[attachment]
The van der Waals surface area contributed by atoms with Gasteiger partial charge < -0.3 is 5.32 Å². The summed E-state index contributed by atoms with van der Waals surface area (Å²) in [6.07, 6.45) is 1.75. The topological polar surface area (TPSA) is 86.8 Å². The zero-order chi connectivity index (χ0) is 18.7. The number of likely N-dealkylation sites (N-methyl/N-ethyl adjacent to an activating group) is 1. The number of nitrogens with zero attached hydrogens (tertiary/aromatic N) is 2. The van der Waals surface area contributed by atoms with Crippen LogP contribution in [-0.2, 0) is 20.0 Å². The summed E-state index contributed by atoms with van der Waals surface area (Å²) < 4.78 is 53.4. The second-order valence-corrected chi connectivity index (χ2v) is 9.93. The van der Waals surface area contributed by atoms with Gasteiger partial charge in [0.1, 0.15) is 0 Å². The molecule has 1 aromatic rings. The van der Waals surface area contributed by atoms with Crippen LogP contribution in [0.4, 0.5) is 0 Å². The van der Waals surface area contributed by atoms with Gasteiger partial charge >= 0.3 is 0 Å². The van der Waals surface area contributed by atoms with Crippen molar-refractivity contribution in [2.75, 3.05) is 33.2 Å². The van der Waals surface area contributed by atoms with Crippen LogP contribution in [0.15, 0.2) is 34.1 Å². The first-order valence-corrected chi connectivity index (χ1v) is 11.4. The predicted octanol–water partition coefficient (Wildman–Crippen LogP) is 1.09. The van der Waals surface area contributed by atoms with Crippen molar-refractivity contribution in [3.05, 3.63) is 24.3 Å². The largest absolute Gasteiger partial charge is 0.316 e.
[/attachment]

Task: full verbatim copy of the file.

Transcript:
The van der Waals surface area contributed by atoms with Gasteiger partial charge < -0.3 is 5.32 Å². The summed E-state index contributed by atoms with van der Waals surface area (Å²) in [6.07, 6.45) is 1.75. The topological polar surface area (TPSA) is 86.8 Å². The zero-order chi connectivity index (χ0) is 18.7. The number of likely N-dealkylation sites (N-methyl/N-ethyl adjacent to an activating group) is 1. The number of nitrogens with zero attached hydrogens (tertiary/aromatic N) is 2. The van der Waals surface area contributed by atoms with Crippen LogP contribution in [-0.2, 0) is 20.0 Å². The summed E-state index contributed by atoms with van der Waals surface area (Å²) < 4.78 is 53.4. The second-order valence-corrected chi connectivity index (χ2v) is 9.93. The van der Waals surface area contributed by atoms with Gasteiger partial charge in [0.1, 0.15) is 0 Å². The molecule has 1 aromatic rings. The van der Waals surface area contributed by atoms with Crippen LogP contribution in [0.4, 0.5) is 0 Å². The van der Waals surface area contributed by atoms with Gasteiger partial charge >= 0.3 is 0 Å². The van der Waals surface area contributed by atoms with Crippen molar-refractivity contribution in [2.75, 3.05) is 33.2 Å². The van der Waals surface area contributed by atoms with Crippen LogP contribution in [0.15, 0.2) is 34.1 Å². The first-order valence-corrected chi connectivity index (χ1v) is 11.4. The predicted octanol–water partition coefficient (Wildman–Crippen LogP) is 1.09. The van der Waals surface area contributed by atoms with Crippen molar-refractivity contribution in [3.05, 3.63) is 24.3 Å². The largest absolute Gasteiger partial charge is 0.316 e.